This is one of many unforgettable scenes in Angelos Rallis’ “Shingal, Where Are You?”, one of year’s most devastating and essential films. It premiered last November at the IDFA, and should be considered required viewing for every American citizen. “Obama doesn’t know that other minorities exist in Iraq,” says one elderly Yezidi man, claiming that the president mistakes them for Kurds. He feels that his community’s entire way of life is being wiped off the planet, and that is precisely the intention of ISIS. So deeply insecure are the Islamic State's followers that they cannot allow the world to have beliefs different from their own. They are also incapable of courting women without holding them at knifepoint, but they are scared away when the women turn the knives on themselves, asserting that they would rather die than marry one of them.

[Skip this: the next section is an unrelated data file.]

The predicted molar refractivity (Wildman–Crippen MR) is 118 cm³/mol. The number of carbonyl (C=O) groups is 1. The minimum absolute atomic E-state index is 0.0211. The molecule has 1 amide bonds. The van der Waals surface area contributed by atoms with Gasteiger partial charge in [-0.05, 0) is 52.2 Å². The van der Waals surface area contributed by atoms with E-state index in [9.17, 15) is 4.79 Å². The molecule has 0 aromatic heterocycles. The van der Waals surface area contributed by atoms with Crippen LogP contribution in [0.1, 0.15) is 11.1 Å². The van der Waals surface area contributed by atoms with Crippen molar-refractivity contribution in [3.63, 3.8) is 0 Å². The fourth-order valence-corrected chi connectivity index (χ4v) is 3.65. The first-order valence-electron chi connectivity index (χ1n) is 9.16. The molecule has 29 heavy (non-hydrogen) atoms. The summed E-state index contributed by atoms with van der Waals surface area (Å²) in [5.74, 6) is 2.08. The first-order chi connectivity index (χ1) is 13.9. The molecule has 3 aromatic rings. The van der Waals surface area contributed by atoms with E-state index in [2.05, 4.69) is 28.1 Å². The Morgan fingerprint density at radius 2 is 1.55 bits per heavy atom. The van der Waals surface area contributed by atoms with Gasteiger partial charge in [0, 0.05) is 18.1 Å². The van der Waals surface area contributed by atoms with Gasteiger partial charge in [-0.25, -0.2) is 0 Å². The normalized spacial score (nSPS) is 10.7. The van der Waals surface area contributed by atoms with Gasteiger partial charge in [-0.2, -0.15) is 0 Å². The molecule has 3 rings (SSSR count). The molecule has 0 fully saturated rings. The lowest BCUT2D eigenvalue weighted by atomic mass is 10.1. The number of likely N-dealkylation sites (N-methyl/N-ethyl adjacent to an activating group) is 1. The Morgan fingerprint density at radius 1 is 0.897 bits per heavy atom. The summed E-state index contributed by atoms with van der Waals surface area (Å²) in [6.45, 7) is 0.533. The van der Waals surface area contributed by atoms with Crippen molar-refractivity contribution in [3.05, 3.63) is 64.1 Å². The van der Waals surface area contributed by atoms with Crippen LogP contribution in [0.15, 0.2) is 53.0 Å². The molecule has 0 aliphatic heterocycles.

The lack of music in the film is appropriate, since there is no levity provided for the Yezidis’ alienation. Yet I could swear I heard traces of a mournful choir amidst the wind as Havind, Viyan’s father, walks with his son through the bombed-out remains of Shingal. The boy returns to his house, digging out a plant from a pile of rubble on the bed and placing it on the floor. He then takes a framed baby picture off the wall and cradles it like a newborn before smashing it to pieces in order to complete the damage. Rallis’ film is agonizingly powerful without ever going for a contrived effect. The camera hovers like a ghost floating amongst the characters, who occasionally acknowledge its presence as a good luck charm as they attempt to negotiate the return of their loved one through various intermediaries. On the periphery of the narrative is a group of boys who try roughing it on their own outside the refugee camp, empowered by their ability to cook fish while hoping to find a new home in the near future (“Americans take refugees on their own expenses,” one kid observes, the hope in his voice utterly heartbreaking). A title card informs us that 500,000 Yezidis have been displaced, and that thousands of their bodies have been discovered in mass graves after their towns were reclaimed from ISIS. The film concludes with a much different phone call, as Havind speaks with a member of his family as she heads to make a new life for herself in Europe. Though there has been a great deal of crying in the movie, Havind has maintained his composure, even when he sings about the unspeakable atrocities ISIS has committed. Yet as he speaks to his child while surrounded by the wreckage that was once his home, the weight of his despair seeps through his every movement and utterance. After Havind hangs up, we share in his prolonged silence as he sits, collecting his thoughts before getting up and walking out of frame.